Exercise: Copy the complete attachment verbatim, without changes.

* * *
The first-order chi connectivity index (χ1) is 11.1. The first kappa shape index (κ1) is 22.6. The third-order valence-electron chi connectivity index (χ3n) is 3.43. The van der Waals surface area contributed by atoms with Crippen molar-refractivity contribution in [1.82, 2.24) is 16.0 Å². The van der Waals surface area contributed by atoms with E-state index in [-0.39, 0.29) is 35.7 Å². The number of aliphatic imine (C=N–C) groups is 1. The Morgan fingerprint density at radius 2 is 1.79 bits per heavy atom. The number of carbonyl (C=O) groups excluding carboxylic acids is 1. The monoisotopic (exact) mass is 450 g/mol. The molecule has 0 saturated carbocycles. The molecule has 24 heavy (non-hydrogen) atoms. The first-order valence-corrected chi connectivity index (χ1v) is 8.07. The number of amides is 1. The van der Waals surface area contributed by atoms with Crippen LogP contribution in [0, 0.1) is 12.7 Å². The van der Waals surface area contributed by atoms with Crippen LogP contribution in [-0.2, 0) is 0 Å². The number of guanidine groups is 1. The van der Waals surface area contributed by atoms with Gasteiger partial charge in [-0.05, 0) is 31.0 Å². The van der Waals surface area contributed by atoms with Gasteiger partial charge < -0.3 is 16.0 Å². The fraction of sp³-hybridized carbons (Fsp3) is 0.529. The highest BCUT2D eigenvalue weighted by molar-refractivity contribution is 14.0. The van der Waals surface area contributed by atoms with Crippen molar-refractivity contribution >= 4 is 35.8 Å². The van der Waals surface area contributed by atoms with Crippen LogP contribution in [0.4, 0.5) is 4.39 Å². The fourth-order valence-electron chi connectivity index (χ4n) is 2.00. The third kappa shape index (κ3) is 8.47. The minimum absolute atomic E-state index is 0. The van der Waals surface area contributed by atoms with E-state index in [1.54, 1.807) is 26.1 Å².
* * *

The first-order chi connectivity index (χ1) is 11.1. The first kappa shape index (κ1) is 22.6. The third-order valence-electron chi connectivity index (χ3n) is 3.43. The van der Waals surface area contributed by atoms with Crippen molar-refractivity contribution in [1.82, 2.24) is 16.0 Å². The van der Waals surface area contributed by atoms with E-state index in [-0.39, 0.29) is 35.7 Å². The number of aliphatic imine (C=N–C) groups is 1. The Morgan fingerprint density at radius 2 is 1.79 bits per heavy atom. The number of carbonyl (C=O) groups excluding carboxylic acids is 1. The monoisotopic (exact) mass is 450 g/mol. The molecule has 0 saturated carbocycles. The molecule has 24 heavy (non-hydrogen) atoms. The first-order valence-corrected chi connectivity index (χ1v) is 8.07. The number of amides is 1. The van der Waals surface area contributed by atoms with Crippen LogP contribution in [0, 0.1) is 12.7 Å². The van der Waals surface area contributed by atoms with Crippen LogP contribution in [-0.2, 0) is 0 Å². The number of guanidine groups is 1. The van der Waals surface area contributed by atoms with Gasteiger partial charge in [-0.05, 0) is 31.0 Å². The van der Waals surface area contributed by atoms with Gasteiger partial charge < -0.3 is 16.0 Å². The fraction of sp³-hybridized carbons (Fsp3) is 0.529. The highest BCUT2D eigenvalue weighted by molar-refractivity contribution is 14.0. The van der Waals surface area contributed by atoms with Crippen molar-refractivity contribution >= 4 is 35.8 Å². The van der Waals surface area contributed by atoms with Crippen LogP contribution in [0.4, 0.5) is 4.39 Å². The fourth-order valence-electron chi connectivity index (χ4n) is 2.00. The third kappa shape index (κ3) is 8.47. The minimum absolute atomic E-state index is 0. The van der Waals surface area contributed by atoms with E-state index in [1.54, 1.807) is 26.1 Å².